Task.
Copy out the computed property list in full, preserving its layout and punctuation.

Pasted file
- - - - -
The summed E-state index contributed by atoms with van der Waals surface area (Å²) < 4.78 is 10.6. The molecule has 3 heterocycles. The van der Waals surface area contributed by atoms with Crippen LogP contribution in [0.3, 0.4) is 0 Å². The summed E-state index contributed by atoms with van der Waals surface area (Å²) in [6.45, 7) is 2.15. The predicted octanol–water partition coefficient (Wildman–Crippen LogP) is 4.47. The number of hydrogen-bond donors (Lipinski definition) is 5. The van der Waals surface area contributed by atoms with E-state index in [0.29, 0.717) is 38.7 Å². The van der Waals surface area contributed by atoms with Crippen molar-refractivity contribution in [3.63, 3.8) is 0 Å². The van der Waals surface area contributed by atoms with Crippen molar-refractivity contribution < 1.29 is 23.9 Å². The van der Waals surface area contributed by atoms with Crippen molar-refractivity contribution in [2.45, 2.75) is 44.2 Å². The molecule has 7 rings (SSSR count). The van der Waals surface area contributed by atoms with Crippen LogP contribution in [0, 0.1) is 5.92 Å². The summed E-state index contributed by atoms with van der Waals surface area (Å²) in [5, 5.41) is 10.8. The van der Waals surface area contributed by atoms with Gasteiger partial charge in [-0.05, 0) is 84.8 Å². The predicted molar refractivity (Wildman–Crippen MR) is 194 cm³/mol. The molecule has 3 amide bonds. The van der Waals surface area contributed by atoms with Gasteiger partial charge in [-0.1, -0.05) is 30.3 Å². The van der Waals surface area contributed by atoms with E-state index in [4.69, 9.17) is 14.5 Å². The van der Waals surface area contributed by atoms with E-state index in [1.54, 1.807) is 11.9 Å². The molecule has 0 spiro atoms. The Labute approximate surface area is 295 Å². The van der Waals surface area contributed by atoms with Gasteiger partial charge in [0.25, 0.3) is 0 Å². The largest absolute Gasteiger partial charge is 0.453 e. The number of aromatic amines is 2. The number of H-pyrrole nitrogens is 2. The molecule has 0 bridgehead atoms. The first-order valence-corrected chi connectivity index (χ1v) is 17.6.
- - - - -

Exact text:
The summed E-state index contributed by atoms with van der Waals surface area (Å²) < 4.78 is 10.6. The molecule has 3 heterocycles. The van der Waals surface area contributed by atoms with Crippen LogP contribution in [0.3, 0.4) is 0 Å². The summed E-state index contributed by atoms with van der Waals surface area (Å²) in [6.45, 7) is 2.15. The predicted octanol–water partition coefficient (Wildman–Crippen LogP) is 4.47. The number of hydrogen-bond donors (Lipinski definition) is 5. The van der Waals surface area contributed by atoms with E-state index in [0.29, 0.717) is 38.7 Å². The van der Waals surface area contributed by atoms with Crippen molar-refractivity contribution in [3.63, 3.8) is 0 Å². The van der Waals surface area contributed by atoms with Crippen molar-refractivity contribution < 1.29 is 23.9 Å². The van der Waals surface area contributed by atoms with Crippen molar-refractivity contribution in [2.45, 2.75) is 44.2 Å². The molecule has 7 rings (SSSR count). The van der Waals surface area contributed by atoms with Crippen LogP contribution in [0, 0.1) is 5.92 Å². The summed E-state index contributed by atoms with van der Waals surface area (Å²) in [5, 5.41) is 10.8. The van der Waals surface area contributed by atoms with Gasteiger partial charge in [-0.05, 0) is 84.8 Å². The predicted molar refractivity (Wildman–Crippen MR) is 194 cm³/mol. The molecule has 3 amide bonds. The van der Waals surface area contributed by atoms with Gasteiger partial charge in [-0.1, -0.05) is 30.3 Å². The van der Waals surface area contributed by atoms with E-state index in [4.69, 9.17) is 14.5 Å². The van der Waals surface area contributed by atoms with E-state index in [1.54, 1.807) is 11.9 Å². The molecule has 0 spiro atoms. The Labute approximate surface area is 295 Å². The van der Waals surface area contributed by atoms with Gasteiger partial charge in [0.25, 0.3) is 0 Å². The largest absolute Gasteiger partial charge is 0.453 e. The number of aromatic amines is 2. The number of H-pyrrole nitrogens is 2. The molecule has 0 bridgehead atoms. The first-order valence-corrected chi connectivity index (χ1v) is 17.6.